It is difficult to live up to the hype. And the hype and expectations are even bigger when it’s Christopher Nolan and his conclusion to the Batman trilogy. After years of waiting and months of buildup, ‘The Dark Knight Rises’ (TDKR) finally rises. Eight years after the events of ‘The Dark Knight’ Batman is nowhere to be found. Bruce Wayne (Christian Bale) has hung up his cape. It takes the catastrophic threat posed by a mysterious mercenary named Bane (Tom Hardy) with a weird breathing apparatus to draw Wayne out of his self-imposed exile. Everything is at stake and Batman depends upon the aid of Commissioner Gordon, a hotheaded rookie cop (Joseph Gordon Lewitt) and (just maybe) a cat burglar Selina Kyle (Anne Hathaway). In this third and last installment of his trilogy, Nolan goes steps further from where he left The Dark Knight.
I read somewhere a piece which described TDKR as a superhero film without a superhero. I don’t agree. Being a superhero doesn’t mean he should have extraordinary powers. Nolan’s Batman has a power of understanding and feeling of human emotions and pain. And he shows that in TDKR when he rises to the occasion proving what Superheroes are made of.
I have been a Batman fan since my childhood. But I had never imagined him to be the way Nolan showed it to us. TDKR is a true cinematic experience to behold. The movie exceeded my expectations in terms of action and entertainment. At times, the bigger the movie, the expectations grow even bigger with a few loose ends here and there. But here the colossal size of the film is a spectacle to behold and surprisingly you don’t get lost with all the explosions and extravagant action scenes. Nolan has made an intellectually challenging final film, where he sets out to reconcile the issues raised in the first two. It brings Wayne’s story to a suitably epic conclusion.
Remember the roof walking scene in Inception? Nolan takes that gravity defying scene to another level and introduces Bane which induces a sense of horror and shows Gotham’s real reckoning. Bane is no Joker. However, he is no less. Joker was a psychopath killer. Bane is a mastermind. Bane might lack the Joker’s iconic quality, but Hardy still commands attention in the film groaning with attention-commanders and the Vader-ish wheeze in his voice. He is intelligent and horrifying. I think this is Tom Hardy’s best role so far. Imposing yourself on others when your face is covered with a half-mask containing a voice box and an analgesic device that eases your constant pain and with just your eyes and voice to do all the acting is difficult. Bane is our Shakespearean villain. He emotes through his voice, eyes and action. And delivers a performance worth remembering coupled with a physical dominance strong enough to send shivers down your spine.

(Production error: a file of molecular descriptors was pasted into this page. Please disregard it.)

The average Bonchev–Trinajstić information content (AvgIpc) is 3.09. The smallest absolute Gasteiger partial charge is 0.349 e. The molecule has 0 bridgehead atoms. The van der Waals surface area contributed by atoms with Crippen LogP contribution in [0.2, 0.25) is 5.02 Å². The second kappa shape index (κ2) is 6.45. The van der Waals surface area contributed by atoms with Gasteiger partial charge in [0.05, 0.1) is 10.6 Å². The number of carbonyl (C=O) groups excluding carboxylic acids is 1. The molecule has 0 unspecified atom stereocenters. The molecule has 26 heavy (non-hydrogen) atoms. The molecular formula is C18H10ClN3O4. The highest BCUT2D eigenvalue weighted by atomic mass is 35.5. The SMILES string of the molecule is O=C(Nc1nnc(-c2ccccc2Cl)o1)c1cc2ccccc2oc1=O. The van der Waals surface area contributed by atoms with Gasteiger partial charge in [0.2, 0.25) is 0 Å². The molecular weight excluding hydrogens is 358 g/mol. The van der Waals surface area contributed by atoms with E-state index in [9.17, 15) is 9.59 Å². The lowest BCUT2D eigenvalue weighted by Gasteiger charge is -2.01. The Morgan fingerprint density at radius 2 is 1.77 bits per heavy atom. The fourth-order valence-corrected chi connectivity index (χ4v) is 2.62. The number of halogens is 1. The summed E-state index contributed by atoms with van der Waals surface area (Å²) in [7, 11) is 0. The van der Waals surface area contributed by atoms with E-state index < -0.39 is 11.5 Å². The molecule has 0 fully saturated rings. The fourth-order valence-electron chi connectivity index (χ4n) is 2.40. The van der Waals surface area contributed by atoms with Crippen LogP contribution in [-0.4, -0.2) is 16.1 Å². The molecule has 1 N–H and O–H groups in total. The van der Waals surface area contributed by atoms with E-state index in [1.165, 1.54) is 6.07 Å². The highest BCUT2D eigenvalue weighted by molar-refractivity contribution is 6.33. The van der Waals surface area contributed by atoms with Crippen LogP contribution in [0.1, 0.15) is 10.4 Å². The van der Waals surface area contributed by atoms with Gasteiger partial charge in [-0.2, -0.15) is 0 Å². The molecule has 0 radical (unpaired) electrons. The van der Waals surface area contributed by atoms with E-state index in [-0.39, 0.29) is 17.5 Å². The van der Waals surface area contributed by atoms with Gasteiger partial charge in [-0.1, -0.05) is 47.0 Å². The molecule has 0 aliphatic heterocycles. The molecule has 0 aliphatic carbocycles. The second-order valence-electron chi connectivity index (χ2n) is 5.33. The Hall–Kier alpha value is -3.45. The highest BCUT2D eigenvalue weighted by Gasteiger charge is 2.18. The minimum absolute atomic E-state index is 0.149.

Anne Hathaway aka Catwoman is the best thing in movie. She is Catwoman, but unlike any of the Catwomen we’ve seen before. This Catwoman is as close as it could get to the comic book. Nolan also does an impressive job of weaving Catwoman’s story in the battle between Batman and Bane. The relationship between Catwoman/Selena Kyle and Batman/Bruce Wayne is by far the best and after the end you will agree with me if I say that this Catwoman deserves her own movie.
Christian Bale is more efficient and human than ever. Bale remains a strong moral presence and shows than superheroes can also fall. But they rise when required. Caine’s Alfred, Morgan Freeman as Lucius Fox, Gary Oldman’s Commissioner Gordon are at their usual best. Joseph Gordon-Levitt is excellent as an honest young cop and I guess he’d be a significant figure were the franchise to be renewed (bringing back a lost character which Bale doesn’t like). Marion Cotillard (a rich philanthropist) provides the twists and turns in the film, but she needed a strong presence which she lacked when pitted amongst the biggies.